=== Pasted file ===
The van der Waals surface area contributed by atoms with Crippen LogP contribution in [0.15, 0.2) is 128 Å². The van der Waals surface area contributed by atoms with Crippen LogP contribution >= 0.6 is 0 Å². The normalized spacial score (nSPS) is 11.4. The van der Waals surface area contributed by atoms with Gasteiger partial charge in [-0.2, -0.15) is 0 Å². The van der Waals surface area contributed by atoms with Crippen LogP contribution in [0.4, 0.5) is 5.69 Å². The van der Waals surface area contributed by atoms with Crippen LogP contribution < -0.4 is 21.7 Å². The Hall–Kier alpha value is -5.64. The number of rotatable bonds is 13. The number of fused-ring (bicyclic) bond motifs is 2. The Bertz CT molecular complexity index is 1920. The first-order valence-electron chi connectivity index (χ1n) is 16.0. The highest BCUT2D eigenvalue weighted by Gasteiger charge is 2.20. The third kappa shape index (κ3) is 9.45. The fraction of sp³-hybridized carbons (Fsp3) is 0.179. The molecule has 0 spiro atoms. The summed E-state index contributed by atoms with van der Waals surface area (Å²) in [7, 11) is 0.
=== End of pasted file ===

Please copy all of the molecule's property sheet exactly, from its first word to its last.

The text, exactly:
The van der Waals surface area contributed by atoms with Crippen LogP contribution in [0.15, 0.2) is 128 Å². The van der Waals surface area contributed by atoms with Crippen LogP contribution >= 0.6 is 0 Å². The normalized spacial score (nSPS) is 11.4. The van der Waals surface area contributed by atoms with Gasteiger partial charge in [-0.2, -0.15) is 0 Å². The van der Waals surface area contributed by atoms with Crippen LogP contribution in [0.4, 0.5) is 5.69 Å². The van der Waals surface area contributed by atoms with Crippen LogP contribution < -0.4 is 21.7 Å². The Hall–Kier alpha value is -5.64. The number of rotatable bonds is 13. The number of fused-ring (bicyclic) bond motifs is 2. The Bertz CT molecular complexity index is 1920. The first-order valence-electron chi connectivity index (χ1n) is 16.0. The highest BCUT2D eigenvalue weighted by Gasteiger charge is 2.20. The third kappa shape index (κ3) is 9.45. The fraction of sp³-hybridized carbons (Fsp3) is 0.179. The molecule has 0 spiro atoms. The summed E-state index contributed by atoms with van der Waals surface area (Å²) in [7, 11) is 0.